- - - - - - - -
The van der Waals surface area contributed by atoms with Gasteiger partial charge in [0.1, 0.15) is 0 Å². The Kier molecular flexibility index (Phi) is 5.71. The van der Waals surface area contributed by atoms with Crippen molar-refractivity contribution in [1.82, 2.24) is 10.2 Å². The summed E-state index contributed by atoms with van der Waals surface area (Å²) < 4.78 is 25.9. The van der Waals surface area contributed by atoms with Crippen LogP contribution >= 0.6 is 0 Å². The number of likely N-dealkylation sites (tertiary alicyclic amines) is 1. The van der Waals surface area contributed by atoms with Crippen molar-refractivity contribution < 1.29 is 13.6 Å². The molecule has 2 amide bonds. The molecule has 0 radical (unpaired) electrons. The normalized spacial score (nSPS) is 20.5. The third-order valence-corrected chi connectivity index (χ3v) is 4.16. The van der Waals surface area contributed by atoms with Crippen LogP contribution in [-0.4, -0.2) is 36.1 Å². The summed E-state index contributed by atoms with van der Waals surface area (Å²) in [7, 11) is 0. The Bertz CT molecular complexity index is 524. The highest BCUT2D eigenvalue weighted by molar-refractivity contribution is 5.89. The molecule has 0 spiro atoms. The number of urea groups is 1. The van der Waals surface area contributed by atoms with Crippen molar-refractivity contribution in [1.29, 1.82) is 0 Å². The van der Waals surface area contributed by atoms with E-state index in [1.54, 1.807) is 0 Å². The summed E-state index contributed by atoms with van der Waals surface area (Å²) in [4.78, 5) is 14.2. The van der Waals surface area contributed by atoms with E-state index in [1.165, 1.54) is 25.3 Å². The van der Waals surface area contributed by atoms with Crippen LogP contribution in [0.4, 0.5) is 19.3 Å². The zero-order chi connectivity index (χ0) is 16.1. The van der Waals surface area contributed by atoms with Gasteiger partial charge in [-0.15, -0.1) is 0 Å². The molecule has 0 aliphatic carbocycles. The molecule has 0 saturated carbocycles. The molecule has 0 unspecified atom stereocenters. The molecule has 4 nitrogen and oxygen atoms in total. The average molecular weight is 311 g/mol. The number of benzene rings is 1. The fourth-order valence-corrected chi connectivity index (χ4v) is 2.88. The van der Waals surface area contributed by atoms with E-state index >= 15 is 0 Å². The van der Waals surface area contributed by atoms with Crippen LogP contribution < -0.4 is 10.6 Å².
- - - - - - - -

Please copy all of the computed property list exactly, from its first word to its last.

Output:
The van der Waals surface area contributed by atoms with Gasteiger partial charge in [0.1, 0.15) is 0 Å². The Kier molecular flexibility index (Phi) is 5.71. The van der Waals surface area contributed by atoms with Crippen molar-refractivity contribution in [1.82, 2.24) is 10.2 Å². The summed E-state index contributed by atoms with van der Waals surface area (Å²) < 4.78 is 25.9. The van der Waals surface area contributed by atoms with Crippen LogP contribution >= 0.6 is 0 Å². The number of likely N-dealkylation sites (tertiary alicyclic amines) is 1. The van der Waals surface area contributed by atoms with Crippen molar-refractivity contribution < 1.29 is 13.6 Å². The molecule has 2 amide bonds. The molecule has 0 radical (unpaired) electrons. The normalized spacial score (nSPS) is 20.5. The third-order valence-corrected chi connectivity index (χ3v) is 4.16. The van der Waals surface area contributed by atoms with Crippen LogP contribution in [-0.4, -0.2) is 36.1 Å². The summed E-state index contributed by atoms with van der Waals surface area (Å²) in [7, 11) is 0. The Bertz CT molecular complexity index is 524. The highest BCUT2D eigenvalue weighted by molar-refractivity contribution is 5.89. The molecule has 0 spiro atoms. The number of urea groups is 1. The van der Waals surface area contributed by atoms with Crippen molar-refractivity contribution in [1.29, 1.82) is 0 Å². The van der Waals surface area contributed by atoms with E-state index in [1.54, 1.807) is 0 Å². The summed E-state index contributed by atoms with van der Waals surface area (Å²) in [4.78, 5) is 14.2. The van der Waals surface area contributed by atoms with E-state index in [1.165, 1.54) is 25.3 Å². The van der Waals surface area contributed by atoms with Crippen LogP contribution in [0.4, 0.5) is 19.3 Å². The zero-order chi connectivity index (χ0) is 16.1. The van der Waals surface area contributed by atoms with Gasteiger partial charge in [-0.15, -0.1) is 0 Å². The molecule has 0 aliphatic carbocycles. The molecule has 0 saturated carbocycles. The molecule has 0 unspecified atom stereocenters. The molecule has 4 nitrogen and oxygen atoms in total. The average molecular weight is 311 g/mol. The number of benzene rings is 1. The fourth-order valence-corrected chi connectivity index (χ4v) is 2.88. The van der Waals surface area contributed by atoms with E-state index >= 15 is 0 Å². The van der Waals surface area contributed by atoms with Crippen LogP contribution < -0.4 is 10.6 Å².